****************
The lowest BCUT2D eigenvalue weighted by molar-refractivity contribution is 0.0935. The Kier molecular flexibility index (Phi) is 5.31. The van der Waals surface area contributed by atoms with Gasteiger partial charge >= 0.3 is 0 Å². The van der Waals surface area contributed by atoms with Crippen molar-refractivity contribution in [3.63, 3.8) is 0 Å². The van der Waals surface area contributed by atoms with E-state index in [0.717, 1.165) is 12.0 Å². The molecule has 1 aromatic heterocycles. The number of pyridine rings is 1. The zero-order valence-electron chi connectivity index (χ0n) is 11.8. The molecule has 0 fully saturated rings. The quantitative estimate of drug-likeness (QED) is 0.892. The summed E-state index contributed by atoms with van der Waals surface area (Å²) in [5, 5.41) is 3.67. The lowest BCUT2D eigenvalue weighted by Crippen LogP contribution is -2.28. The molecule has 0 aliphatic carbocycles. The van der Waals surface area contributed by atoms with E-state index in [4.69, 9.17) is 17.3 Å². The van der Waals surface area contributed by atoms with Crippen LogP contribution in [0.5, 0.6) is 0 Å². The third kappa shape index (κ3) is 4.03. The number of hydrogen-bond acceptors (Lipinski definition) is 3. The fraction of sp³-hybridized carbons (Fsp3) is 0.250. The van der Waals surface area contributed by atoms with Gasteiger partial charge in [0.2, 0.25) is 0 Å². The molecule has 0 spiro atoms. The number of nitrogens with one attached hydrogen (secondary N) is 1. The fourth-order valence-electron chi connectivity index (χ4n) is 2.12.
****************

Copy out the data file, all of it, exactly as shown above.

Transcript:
The lowest BCUT2D eigenvalue weighted by molar-refractivity contribution is 0.0935. The Kier molecular flexibility index (Phi) is 5.31. The van der Waals surface area contributed by atoms with Gasteiger partial charge >= 0.3 is 0 Å². The van der Waals surface area contributed by atoms with Crippen molar-refractivity contribution in [3.63, 3.8) is 0 Å². The van der Waals surface area contributed by atoms with E-state index in [0.717, 1.165) is 12.0 Å². The molecule has 1 aromatic heterocycles. The number of pyridine rings is 1. The zero-order valence-electron chi connectivity index (χ0n) is 11.8. The molecule has 0 fully saturated rings. The quantitative estimate of drug-likeness (QED) is 0.892. The summed E-state index contributed by atoms with van der Waals surface area (Å²) in [5, 5.41) is 3.67. The lowest BCUT2D eigenvalue weighted by Crippen LogP contribution is -2.28. The molecule has 0 aliphatic carbocycles. The van der Waals surface area contributed by atoms with E-state index in [4.69, 9.17) is 17.3 Å². The van der Waals surface area contributed by atoms with Crippen LogP contribution in [0.5, 0.6) is 0 Å². The third kappa shape index (κ3) is 4.03. The number of hydrogen-bond acceptors (Lipinski definition) is 3. The fraction of sp³-hybridized carbons (Fsp3) is 0.250. The van der Waals surface area contributed by atoms with Gasteiger partial charge in [0.2, 0.25) is 0 Å². The molecule has 0 spiro atoms. The number of nitrogens with one attached hydrogen (secondary N) is 1. The fourth-order valence-electron chi connectivity index (χ4n) is 2.12.